W¯(n+1)=W¯(n)+2μe(n)x¯(n)E94

where

x¯(n)=[x(n)x(n1)x(nN+1)]TE95
.

Equation 96 is known as the LMS recursion and the summary of the LMS algorithm illustrated on figure 12 will be as follow:

1. Input

2. tap-weight vector,W¯(n)

3. input vector, x¯(n)

4. desired output, d(n)

5. Output

6. Filter output, y(n)

7. Tap-weight vector update, W¯(n+1)

8. Filtering:y(n)=W¯(n)Tx¯(n)

9. Error estimation: e(n) = d(n) - y(n)

## 6. Classifying adaptive filtering applications

Various applications of adaptive filtering differ in the manner in which the desired response is extracted. In this context, we may distinguish four basic classes of adaptive filtering applications (depicted in Figures 13 to 16, which follow):

• Identification

• Inverse Modeling

• Prediction

• Interference Cancelling

### Table 1.

The following notations are used in Figures 11-15:

u = input applied to the adaptive filter

y = output of the adaptive filter

d = desired response

e = d – y = estimation error

The functions of the four basic classes of adaptive filtering applications are summarized as follow:

Identification (Figure 13).

The notion of a mathematical model is fundamental to sciences and engineering. In the class of applications dealing with identification, an adaptive filter is used to provide a linear model that represents the best fit to an unknown plant. The plant and the adaptive filter are driven by the same input. The plant output supplies the desired responses for the adaptive filter. If the plant is dynamic in nature, the model will be time varying.

Inverse Modeling (Figure 14).

In this second class of applications, the adaptive filter provides an inverse model representing the best fit to an unknown noisy plant. Ideally, the inverse model has a transfer function equal to the reciprocal of the plant’s transfer function. A delayed version of the plant input constitutes the desired response for the adaptive filter. In some applications, the plant input is used without delay as the desired response.

Prediction (Figure 15).

In this example, the adaptive filter provides the best prediction of the present value of a random signal. The present value of the signal serves the purpose of a desired response for the adaptive filter. Past values of the signal supply the input applied to the adaptive filter. Depending on the application of interest, the adaptive filter output or the estimation error may service as the system output. In the first case, the system operates as a predictor; in the latter case, it operates as a prediction error filter.

Interference Cancelling (Figure 16).

In this final class of applications, the adaptive filter is used to cancel unknown interference contained in a primary signal, with the cancellation being optimized in some sense. The primary signal serves as the desired response for the adaptive filter. A reference signal is employed as the input to the adaptive filter. The reference signal is derived from a sensor or set of sensors located in relation to the sensor(s) supplying the primary signal in such a way that the information-bearing signal component is weak or essentially undetectable.

## 7. Active noise suppressor ANC

In this subsection we propose a new approach of noise control named ANS, where we propose stability-guaranteed algorithm for an adaptive filters, which can be derived on a basis of the strictly positive real property of the error model treated in adaptive system theory. It is important to assure the stability of the adaptive system especially in presence of unknown disturbances and mismatch in the order of the adaptive filter. Experimental results, performed on real mining noise, validate the effectiveness of the proposed stable algorithm [9].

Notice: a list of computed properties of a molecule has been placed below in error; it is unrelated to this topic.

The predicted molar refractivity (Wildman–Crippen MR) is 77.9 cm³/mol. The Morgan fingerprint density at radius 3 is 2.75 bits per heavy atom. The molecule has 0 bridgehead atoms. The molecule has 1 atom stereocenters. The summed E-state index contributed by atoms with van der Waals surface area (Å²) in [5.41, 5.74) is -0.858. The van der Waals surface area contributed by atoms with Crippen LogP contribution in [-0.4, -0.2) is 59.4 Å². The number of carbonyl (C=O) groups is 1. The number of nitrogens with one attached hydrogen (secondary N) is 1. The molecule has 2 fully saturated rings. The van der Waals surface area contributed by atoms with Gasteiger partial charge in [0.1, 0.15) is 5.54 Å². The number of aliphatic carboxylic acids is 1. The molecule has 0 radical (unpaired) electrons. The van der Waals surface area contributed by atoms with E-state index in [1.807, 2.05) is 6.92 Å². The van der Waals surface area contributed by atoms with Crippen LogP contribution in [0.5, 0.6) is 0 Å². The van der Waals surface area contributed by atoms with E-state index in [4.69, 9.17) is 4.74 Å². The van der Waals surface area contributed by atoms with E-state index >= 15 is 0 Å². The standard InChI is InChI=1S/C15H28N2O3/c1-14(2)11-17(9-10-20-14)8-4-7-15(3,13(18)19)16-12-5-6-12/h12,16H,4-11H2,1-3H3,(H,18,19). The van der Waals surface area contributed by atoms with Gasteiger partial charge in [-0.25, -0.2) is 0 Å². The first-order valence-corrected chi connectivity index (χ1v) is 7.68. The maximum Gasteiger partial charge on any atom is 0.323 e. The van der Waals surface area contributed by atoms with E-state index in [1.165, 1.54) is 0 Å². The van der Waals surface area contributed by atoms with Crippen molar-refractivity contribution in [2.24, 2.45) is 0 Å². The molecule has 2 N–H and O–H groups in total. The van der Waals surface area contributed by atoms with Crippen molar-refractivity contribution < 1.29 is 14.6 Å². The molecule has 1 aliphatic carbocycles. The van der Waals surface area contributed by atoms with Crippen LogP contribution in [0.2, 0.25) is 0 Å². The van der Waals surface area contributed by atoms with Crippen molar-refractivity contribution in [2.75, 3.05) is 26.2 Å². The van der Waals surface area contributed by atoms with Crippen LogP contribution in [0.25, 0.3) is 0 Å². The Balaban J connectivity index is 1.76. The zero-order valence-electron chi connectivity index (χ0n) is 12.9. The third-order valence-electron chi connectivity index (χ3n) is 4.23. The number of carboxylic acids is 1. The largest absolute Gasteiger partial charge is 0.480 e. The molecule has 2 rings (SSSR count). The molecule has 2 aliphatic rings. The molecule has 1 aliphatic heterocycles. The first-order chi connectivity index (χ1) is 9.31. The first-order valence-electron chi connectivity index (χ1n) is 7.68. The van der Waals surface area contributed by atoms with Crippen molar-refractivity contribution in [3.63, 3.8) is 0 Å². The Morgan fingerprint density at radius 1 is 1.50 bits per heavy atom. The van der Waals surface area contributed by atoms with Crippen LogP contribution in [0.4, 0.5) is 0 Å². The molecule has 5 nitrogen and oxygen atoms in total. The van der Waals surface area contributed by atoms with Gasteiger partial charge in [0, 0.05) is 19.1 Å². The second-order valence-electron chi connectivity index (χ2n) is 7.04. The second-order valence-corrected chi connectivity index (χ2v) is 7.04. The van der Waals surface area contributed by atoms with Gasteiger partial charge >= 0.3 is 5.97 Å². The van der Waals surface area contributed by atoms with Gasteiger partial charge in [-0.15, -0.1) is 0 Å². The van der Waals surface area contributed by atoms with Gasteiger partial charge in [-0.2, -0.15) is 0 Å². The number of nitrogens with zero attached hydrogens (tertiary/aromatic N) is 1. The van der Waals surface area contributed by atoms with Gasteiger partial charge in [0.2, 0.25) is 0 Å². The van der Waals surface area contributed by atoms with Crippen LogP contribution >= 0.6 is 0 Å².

### 7.1. Sounds and hearing

When sound waves from a point source strike a plane wall, they produce reflected circular wave fronts as if there were an "image" of the sound source at the same distance on the other side of the wall. If something obstructs the direct sound from the source from reaching your ear, then it may sound as if the entire sound is coming from the position of the "image" behind the wall. This kind of sound imaging follows the same laws of reflection as your image in a plane mirror (figure 17). The reflection of sound follows the law "angle of incidence equals angle of reflection" as the light does and other waves or the bounce of a billiard ball off the bank of a table figure (18).

The main item of note about sound reflections off of hard surfaces is the fact that they undergo a 180-degree phase change upon reflection. This can lead to resonance such as standing waves in rooms. It also means that the sound intensity near a hard surface is enhanced because the reflected wave adds to the incident wave, giving pressure amplitude that is twice as great in a thin "pressure zone" near the surface. This is used in pressure zone microphones to increase sensitivity. The doubling of pressure gives a 6-decibel increase in the signal picked up by the microphone figure (19). Since the reflected wave and the incident wave add to each other while moving in opposite directions, the appearance of propagation is lost and the resulting vibration is called a standing wave. The modes of vibration associated with resonance in extended objects like strings and air columns have characteristic patterns called standing waves. These standing wave modes arise from the combination of reflection and interference such that the reflected waves interfere constructively with the incident waves. An important part of the condition for this constructive interference is the fact that the waves change phase upon reflection from a fixed end. Under these conditions, the medium appears to vibrate in segments or regions and the fact that these vibrations are made up of traveling waves is not apparent - hence the term "standing wave" figure (19).